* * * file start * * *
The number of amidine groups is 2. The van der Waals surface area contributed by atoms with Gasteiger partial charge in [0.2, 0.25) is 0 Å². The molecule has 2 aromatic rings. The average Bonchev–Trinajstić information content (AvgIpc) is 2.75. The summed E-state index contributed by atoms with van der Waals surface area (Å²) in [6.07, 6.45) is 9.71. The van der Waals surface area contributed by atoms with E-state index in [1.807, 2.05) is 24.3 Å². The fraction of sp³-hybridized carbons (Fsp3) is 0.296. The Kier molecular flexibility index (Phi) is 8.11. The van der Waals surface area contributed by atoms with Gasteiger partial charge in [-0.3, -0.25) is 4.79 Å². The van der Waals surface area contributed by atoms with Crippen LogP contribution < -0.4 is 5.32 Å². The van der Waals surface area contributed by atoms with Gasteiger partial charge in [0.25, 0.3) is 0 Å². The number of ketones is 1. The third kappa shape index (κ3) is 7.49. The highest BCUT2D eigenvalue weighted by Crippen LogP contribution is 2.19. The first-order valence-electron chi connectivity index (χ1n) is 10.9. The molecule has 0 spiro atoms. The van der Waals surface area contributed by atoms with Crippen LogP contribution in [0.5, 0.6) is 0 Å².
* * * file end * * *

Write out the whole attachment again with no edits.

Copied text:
The number of amidine groups is 2. The van der Waals surface area contributed by atoms with Gasteiger partial charge in [0.2, 0.25) is 0 Å². The molecule has 2 aromatic rings. The average Bonchev–Trinajstić information content (AvgIpc) is 2.75. The summed E-state index contributed by atoms with van der Waals surface area (Å²) in [6.07, 6.45) is 9.71. The van der Waals surface area contributed by atoms with E-state index in [1.807, 2.05) is 24.3 Å². The fraction of sp³-hybridized carbons (Fsp3) is 0.296. The Kier molecular flexibility index (Phi) is 8.11. The van der Waals surface area contributed by atoms with Gasteiger partial charge in [-0.3, -0.25) is 4.79 Å². The van der Waals surface area contributed by atoms with Crippen LogP contribution < -0.4 is 5.32 Å². The van der Waals surface area contributed by atoms with Gasteiger partial charge in [0.25, 0.3) is 0 Å². The number of ketones is 1. The third kappa shape index (κ3) is 7.49. The highest BCUT2D eigenvalue weighted by Crippen LogP contribution is 2.19. The first-order valence-electron chi connectivity index (χ1n) is 10.9. The molecule has 0 spiro atoms. The van der Waals surface area contributed by atoms with Crippen LogP contribution in [0.5, 0.6) is 0 Å².